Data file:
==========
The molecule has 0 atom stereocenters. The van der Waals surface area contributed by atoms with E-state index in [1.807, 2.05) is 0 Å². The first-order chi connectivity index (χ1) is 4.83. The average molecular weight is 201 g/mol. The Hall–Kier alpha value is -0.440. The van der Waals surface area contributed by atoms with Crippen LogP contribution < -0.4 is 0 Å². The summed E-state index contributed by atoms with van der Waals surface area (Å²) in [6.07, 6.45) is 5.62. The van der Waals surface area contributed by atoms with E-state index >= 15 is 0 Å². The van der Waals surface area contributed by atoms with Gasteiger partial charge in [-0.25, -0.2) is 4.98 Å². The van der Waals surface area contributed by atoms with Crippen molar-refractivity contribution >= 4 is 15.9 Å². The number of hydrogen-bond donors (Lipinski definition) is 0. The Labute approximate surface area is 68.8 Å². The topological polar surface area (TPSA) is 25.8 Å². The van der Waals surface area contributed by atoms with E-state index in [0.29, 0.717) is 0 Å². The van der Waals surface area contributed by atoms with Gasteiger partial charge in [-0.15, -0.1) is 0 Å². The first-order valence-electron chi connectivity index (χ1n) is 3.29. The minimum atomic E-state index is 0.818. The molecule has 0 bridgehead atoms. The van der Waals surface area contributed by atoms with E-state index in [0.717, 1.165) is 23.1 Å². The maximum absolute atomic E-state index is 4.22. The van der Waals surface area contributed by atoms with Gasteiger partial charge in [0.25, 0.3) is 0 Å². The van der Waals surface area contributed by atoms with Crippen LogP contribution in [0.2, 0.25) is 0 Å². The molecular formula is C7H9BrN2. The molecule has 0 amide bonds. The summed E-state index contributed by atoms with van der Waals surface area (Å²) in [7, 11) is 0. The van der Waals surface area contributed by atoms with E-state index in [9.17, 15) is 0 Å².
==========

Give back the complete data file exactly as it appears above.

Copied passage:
The molecule has 0 atom stereocenters. The van der Waals surface area contributed by atoms with E-state index in [1.807, 2.05) is 0 Å². The first-order chi connectivity index (χ1) is 4.83. The average molecular weight is 201 g/mol. The Hall–Kier alpha value is -0.440. The van der Waals surface area contributed by atoms with Crippen LogP contribution < -0.4 is 0 Å². The summed E-state index contributed by atoms with van der Waals surface area (Å²) in [6.07, 6.45) is 5.62. The van der Waals surface area contributed by atoms with E-state index >= 15 is 0 Å². The van der Waals surface area contributed by atoms with Gasteiger partial charge in [-0.25, -0.2) is 4.98 Å². The van der Waals surface area contributed by atoms with Crippen molar-refractivity contribution >= 4 is 15.9 Å². The number of hydrogen-bond donors (Lipinski definition) is 0. The Labute approximate surface area is 68.8 Å². The topological polar surface area (TPSA) is 25.8 Å². The van der Waals surface area contributed by atoms with E-state index in [0.29, 0.717) is 0 Å². The van der Waals surface area contributed by atoms with Gasteiger partial charge in [-0.15, -0.1) is 0 Å². The first-order valence-electron chi connectivity index (χ1n) is 3.29. The minimum atomic E-state index is 0.818. The molecule has 0 bridgehead atoms. The van der Waals surface area contributed by atoms with E-state index in [0.717, 1.165) is 23.1 Å². The maximum absolute atomic E-state index is 4.22. The van der Waals surface area contributed by atoms with Gasteiger partial charge in [0.25, 0.3) is 0 Å². The van der Waals surface area contributed by atoms with Crippen LogP contribution in [0.2, 0.25) is 0 Å². The molecular formula is C7H9BrN2. The molecule has 0 amide bonds. The summed E-state index contributed by atoms with van der Waals surface area (Å²) in [7, 11) is 0. The van der Waals surface area contributed by atoms with E-state index in [9.17, 15) is 0 Å².